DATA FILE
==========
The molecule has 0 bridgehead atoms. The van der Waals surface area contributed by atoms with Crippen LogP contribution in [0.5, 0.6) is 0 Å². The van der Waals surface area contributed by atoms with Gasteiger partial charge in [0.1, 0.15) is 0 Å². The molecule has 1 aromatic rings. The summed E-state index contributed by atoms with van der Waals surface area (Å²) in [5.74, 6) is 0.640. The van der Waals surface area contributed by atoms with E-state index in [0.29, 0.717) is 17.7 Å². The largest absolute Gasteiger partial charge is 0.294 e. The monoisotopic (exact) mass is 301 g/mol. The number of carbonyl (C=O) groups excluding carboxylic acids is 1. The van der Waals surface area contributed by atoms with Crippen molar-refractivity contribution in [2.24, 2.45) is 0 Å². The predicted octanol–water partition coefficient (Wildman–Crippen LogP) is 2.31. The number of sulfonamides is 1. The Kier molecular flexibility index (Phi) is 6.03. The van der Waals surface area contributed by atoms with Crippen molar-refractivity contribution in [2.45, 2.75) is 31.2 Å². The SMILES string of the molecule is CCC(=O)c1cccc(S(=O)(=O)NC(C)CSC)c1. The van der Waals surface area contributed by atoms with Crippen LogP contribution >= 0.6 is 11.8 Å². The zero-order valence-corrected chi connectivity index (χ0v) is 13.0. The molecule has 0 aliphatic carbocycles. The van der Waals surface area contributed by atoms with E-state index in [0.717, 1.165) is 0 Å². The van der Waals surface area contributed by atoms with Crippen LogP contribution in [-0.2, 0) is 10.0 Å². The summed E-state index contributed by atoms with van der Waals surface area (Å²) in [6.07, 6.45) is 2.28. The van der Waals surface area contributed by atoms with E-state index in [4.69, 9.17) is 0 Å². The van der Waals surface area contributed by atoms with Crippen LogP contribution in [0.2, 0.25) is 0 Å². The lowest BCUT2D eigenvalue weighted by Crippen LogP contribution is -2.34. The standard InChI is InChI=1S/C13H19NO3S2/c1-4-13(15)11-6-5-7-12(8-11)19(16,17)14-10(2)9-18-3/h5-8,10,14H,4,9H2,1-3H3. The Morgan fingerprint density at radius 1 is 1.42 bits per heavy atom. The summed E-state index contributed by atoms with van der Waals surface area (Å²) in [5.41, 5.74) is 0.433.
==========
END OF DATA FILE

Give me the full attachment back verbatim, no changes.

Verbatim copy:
The molecule has 0 bridgehead atoms. The van der Waals surface area contributed by atoms with Crippen LogP contribution in [0.5, 0.6) is 0 Å². The van der Waals surface area contributed by atoms with Gasteiger partial charge in [0.1, 0.15) is 0 Å². The molecule has 1 aromatic rings. The summed E-state index contributed by atoms with van der Waals surface area (Å²) in [5.74, 6) is 0.640. The van der Waals surface area contributed by atoms with E-state index in [0.29, 0.717) is 17.7 Å². The largest absolute Gasteiger partial charge is 0.294 e. The monoisotopic (exact) mass is 301 g/mol. The number of carbonyl (C=O) groups excluding carboxylic acids is 1. The van der Waals surface area contributed by atoms with Crippen molar-refractivity contribution in [2.24, 2.45) is 0 Å². The predicted octanol–water partition coefficient (Wildman–Crippen LogP) is 2.31. The number of sulfonamides is 1. The Kier molecular flexibility index (Phi) is 6.03. The van der Waals surface area contributed by atoms with Crippen molar-refractivity contribution in [2.45, 2.75) is 31.2 Å². The SMILES string of the molecule is CCC(=O)c1cccc(S(=O)(=O)NC(C)CSC)c1. The van der Waals surface area contributed by atoms with Crippen LogP contribution >= 0.6 is 11.8 Å². The zero-order valence-corrected chi connectivity index (χ0v) is 13.0. The molecule has 0 aliphatic carbocycles. The van der Waals surface area contributed by atoms with E-state index in [0.717, 1.165) is 0 Å². The van der Waals surface area contributed by atoms with Crippen LogP contribution in [-0.2, 0) is 10.0 Å². The summed E-state index contributed by atoms with van der Waals surface area (Å²) in [6.07, 6.45) is 2.28. The van der Waals surface area contributed by atoms with E-state index in [4.69, 9.17) is 0 Å². The van der Waals surface area contributed by atoms with Crippen LogP contribution in [0.2, 0.25) is 0 Å². The lowest BCUT2D eigenvalue weighted by Crippen LogP contribution is -2.34. The standard InChI is InChI=1S/C13H19NO3S2/c1-4-13(15)11-6-5-7-12(8-11)19(16,17)14-10(2)9-18-3/h5-8,10,14H,4,9H2,1-3H3. The Morgan fingerprint density at radius 1 is 1.42 bits per heavy atom. The summed E-state index contributed by atoms with van der Waals surface area (Å²) in [5.41, 5.74) is 0.433.